Bikes are often on the present wish-list, but as children grow so quickly its often tempting for parents to buy a cheap one. Unfortunately cheap bikes are poorly made and often as heavy as an adult bike. This means they don’t last and are difficult for a child to learn on and use. As a result they often end up unused and rusting before being consigned to the tip.
From the age of around three, there are several ways for your child to develop and gain confidence before going solo on two wheels. Trikes are a good way to get used to pedalling without having to learn to balance. Tag-alongs, attached to the back of an adult bike, are great when you want to take children along on a ride with you. Balance bikes, with no pedals, help a child to learn how to balance and steer without having to worry about pedals and gears.
At some point however your child will need to learn how to cycle a ‘proper’ bike. Stabilisers are often attached to a child’s first bike, but they can delay them learning how to balance the bike so, if used, gradually raise them off the ground as they get more confident.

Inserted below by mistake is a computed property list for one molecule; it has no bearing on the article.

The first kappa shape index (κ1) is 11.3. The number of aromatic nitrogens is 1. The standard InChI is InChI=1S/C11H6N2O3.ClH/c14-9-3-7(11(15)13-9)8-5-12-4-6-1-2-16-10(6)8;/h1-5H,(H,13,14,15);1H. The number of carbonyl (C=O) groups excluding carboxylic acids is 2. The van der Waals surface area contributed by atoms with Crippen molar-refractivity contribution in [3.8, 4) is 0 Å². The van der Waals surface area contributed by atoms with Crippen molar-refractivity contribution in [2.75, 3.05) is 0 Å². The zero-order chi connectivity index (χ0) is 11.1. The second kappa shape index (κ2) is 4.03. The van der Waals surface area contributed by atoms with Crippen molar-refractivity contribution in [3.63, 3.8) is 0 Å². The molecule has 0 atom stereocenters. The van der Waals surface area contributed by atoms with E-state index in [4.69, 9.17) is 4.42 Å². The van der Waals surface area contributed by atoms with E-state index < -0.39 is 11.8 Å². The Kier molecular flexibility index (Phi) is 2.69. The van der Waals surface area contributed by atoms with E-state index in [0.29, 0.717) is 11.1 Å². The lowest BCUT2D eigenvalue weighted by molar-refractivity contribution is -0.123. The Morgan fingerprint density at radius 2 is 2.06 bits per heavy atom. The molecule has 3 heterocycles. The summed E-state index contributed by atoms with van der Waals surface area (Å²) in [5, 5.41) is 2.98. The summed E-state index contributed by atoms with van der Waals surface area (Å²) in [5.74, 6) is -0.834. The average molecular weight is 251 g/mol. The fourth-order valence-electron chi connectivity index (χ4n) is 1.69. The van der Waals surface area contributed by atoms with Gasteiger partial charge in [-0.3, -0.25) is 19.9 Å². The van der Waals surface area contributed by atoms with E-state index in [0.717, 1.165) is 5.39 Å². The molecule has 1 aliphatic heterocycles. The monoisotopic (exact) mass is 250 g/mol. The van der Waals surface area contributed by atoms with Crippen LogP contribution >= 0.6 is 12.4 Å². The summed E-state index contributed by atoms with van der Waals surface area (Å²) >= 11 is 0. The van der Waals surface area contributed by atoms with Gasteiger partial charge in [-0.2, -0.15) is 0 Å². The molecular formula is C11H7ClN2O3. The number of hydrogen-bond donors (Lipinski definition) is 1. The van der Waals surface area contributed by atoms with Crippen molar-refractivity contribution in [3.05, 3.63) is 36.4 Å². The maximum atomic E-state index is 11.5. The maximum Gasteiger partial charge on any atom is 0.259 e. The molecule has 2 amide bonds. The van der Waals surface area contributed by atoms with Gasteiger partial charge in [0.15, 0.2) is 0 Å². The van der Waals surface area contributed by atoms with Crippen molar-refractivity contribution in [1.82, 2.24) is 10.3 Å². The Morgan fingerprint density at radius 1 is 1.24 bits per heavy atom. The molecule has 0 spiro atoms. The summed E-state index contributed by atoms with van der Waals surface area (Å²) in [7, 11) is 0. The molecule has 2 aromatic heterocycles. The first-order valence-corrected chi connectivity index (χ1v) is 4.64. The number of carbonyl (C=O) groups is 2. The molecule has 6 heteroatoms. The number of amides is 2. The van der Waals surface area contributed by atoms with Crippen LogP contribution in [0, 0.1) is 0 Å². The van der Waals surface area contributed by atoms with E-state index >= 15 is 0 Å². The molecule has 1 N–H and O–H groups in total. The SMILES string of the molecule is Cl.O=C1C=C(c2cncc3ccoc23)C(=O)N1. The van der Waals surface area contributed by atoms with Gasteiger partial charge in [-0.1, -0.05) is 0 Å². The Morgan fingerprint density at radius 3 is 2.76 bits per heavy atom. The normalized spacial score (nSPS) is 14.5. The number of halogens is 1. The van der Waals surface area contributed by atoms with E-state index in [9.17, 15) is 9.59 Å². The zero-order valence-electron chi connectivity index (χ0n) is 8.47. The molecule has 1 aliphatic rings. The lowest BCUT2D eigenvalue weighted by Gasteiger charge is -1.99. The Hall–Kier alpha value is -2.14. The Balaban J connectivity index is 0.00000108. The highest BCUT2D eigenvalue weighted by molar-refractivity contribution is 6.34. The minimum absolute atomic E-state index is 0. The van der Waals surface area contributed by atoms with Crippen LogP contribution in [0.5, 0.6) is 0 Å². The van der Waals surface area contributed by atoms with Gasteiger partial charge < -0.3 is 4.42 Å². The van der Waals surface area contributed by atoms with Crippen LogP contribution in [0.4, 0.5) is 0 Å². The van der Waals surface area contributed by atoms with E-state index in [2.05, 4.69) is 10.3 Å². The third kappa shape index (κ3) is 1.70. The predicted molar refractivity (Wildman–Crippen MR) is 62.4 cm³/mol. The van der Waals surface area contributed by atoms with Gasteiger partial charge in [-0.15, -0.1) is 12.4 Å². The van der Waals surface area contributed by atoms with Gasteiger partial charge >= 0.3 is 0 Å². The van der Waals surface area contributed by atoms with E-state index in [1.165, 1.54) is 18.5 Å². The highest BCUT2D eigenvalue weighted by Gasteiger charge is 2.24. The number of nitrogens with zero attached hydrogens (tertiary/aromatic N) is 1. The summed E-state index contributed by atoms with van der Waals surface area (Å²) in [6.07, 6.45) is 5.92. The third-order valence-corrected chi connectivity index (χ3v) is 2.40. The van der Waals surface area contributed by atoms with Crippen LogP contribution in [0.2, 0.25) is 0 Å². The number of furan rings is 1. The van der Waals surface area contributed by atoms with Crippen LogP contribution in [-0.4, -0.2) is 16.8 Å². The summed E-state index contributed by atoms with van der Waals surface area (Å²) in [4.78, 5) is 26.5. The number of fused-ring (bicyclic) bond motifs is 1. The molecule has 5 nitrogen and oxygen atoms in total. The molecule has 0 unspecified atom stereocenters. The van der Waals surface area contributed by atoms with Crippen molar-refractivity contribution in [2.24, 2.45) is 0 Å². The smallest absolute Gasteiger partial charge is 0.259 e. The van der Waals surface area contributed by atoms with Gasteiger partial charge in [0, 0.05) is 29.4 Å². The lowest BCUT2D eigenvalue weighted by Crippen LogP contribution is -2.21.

The national cycling charity, Cycling UK, provide a useful guide to buying bikes for children www.cyclinguk.org/guide/buying-right-for-your-child but here is a quick summary of their top tips:
· Buy a bike that fits your child now.
· Make sure its not too heavy.
· Suspension is dead weight and unnecessary.
· More gears aren’t better.
· Semi-slick tyres make the bike easier to pedal.
· Handlebars should be higher than the saddle.
· Brakes should be easy to use.
· Cheap bikes are a false economy.